After much angst, the couple decided to break out on their own, with the support of their families and a few advisers. “I stole a shlichus,” Rabbi Scheiner recalled telling one of his favorite yeshiva teachers, using the Lubavitch term for a Jewish outreach post. “And he said, ‘You stole it? They stole it!’ ”
They started small, with Mrs. Scheiner baking challah and offering it to people in their building on Chambers Street. Within a few months, they had their first guest for Shabbat dinner. They listened as nonreligious Jews told stories about stifling Hebrew schools and uninspiring worship services that led to their alienation from the faith. The couple asked them how they could create something appealing and different.
When the Soho Synagogue started in 2005, with its loft parties and signature cocktails, there was little else like it. Now, many organizations seek to use hip aesthetics to appeal to secular urban Jews in the years between college and marriage. Chabad, for example, started a dedicated ministry for young professionals with branches around the country. The rabbi in charge in Manhattan, Levi Shmotkin, hosts Friday dinners in his Chelsea loft, and events like “Torah With a Twist,” that blend gourmet cocktails with Torah learning.
While Rabbi Scheiner and his wife remain Orthodox — they do not shake hands with members of the opposite sex, for example — their synagogue is not affiliated with a denomination. In New York, men and women sit separately at their custom-built $20,000-a-month rented sanctuary on Crosby Street; women are allowed to speak at the start and end of services, but not to lead them. Food at the synagogue’s parties is kosher, but attire is anything goes; the trendy Web site — which contains no contact information — shows glamorous party shots of men and women socializing.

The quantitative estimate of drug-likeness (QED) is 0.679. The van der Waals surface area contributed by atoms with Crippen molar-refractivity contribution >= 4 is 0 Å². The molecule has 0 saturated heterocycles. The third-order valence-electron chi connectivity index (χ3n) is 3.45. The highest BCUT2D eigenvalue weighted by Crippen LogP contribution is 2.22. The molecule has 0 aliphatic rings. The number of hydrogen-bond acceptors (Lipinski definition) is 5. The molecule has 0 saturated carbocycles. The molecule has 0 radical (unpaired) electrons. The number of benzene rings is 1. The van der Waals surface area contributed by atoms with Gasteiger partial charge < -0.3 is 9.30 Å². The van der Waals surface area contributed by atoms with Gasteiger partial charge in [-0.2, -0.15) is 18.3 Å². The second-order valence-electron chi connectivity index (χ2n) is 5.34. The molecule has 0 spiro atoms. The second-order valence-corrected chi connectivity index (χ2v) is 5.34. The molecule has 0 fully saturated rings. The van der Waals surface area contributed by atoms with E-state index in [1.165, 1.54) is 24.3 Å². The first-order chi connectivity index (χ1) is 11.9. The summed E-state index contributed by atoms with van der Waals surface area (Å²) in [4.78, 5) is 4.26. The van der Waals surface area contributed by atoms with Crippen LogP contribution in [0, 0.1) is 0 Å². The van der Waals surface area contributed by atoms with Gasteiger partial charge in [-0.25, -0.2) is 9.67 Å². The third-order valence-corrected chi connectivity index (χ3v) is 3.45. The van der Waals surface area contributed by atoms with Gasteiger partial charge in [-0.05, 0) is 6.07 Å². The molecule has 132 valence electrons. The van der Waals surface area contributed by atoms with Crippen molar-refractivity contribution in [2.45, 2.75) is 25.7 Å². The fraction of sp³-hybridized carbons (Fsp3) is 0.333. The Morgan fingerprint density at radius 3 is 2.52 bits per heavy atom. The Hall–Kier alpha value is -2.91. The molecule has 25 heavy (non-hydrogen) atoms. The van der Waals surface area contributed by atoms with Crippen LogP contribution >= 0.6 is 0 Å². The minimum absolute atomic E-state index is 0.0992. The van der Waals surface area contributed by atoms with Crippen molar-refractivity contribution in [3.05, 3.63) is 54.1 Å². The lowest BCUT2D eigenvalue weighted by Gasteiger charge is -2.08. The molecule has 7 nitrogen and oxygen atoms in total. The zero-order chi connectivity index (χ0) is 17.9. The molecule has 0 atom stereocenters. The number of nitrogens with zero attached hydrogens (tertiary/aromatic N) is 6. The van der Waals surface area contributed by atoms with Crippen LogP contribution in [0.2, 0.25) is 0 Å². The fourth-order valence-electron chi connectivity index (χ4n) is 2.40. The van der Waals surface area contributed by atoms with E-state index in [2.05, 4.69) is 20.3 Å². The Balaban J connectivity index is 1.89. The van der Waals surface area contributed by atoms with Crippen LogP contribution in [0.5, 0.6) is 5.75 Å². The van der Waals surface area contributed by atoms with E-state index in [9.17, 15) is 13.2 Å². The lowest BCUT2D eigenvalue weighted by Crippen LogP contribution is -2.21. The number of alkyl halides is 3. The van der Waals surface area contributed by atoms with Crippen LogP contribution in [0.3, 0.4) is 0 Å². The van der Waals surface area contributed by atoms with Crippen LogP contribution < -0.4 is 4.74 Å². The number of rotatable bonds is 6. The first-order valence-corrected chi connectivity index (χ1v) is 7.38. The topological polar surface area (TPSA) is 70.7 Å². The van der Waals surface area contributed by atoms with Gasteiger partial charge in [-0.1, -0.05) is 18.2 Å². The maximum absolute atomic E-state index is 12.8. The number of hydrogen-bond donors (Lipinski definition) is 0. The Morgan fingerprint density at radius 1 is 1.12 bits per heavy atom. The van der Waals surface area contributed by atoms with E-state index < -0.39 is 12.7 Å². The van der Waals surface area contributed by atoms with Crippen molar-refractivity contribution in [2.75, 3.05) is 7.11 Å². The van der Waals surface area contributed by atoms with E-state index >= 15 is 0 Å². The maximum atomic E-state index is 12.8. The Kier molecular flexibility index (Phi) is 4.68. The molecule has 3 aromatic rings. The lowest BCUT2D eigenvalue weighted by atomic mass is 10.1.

There is no formal membership, and most events are free. At the Los Angeles house party, after introducing themselves as “Dovi and Esty,” they told the 50 guests that the Jewish holiday of Tu Bishvat, or the “Jewish New Year of the Trees” was the other reason for the night’s celebration. Then they passed around a traditional tray of grapes and pomegranates before the music kicked back in.
“It seems fun,” said Arezoo Vatan, 35, one of the guests, who said she came for purely social reasons. “It’s casual. Everyone is mingling.” She very seldom goes to synagogue, she added, but “it would be nice to be part of a Jewish organization where we could actually meet more Jewish people who are more on our level of Judaism.”
As the organization moves from parties to more religious events, the Scheiners are still grappling with, and acknowledge that they may face pushback over, issues like the role of women, the couple believes. But so far, Rabbi Scheiner said, the secular Jews they appeal to seem to be accepting their mix of traditional and modern.
“We are not saying, why do you have a phone in your pocket, why after services are you going to Balthazar or why are you dating a non-Jewish person?” he said. “It’s not my place. We are here to inspire them and open up their eyes and enable them to reconnect and to grow.”
Ian Lovett contributed reporting from Los Angeles.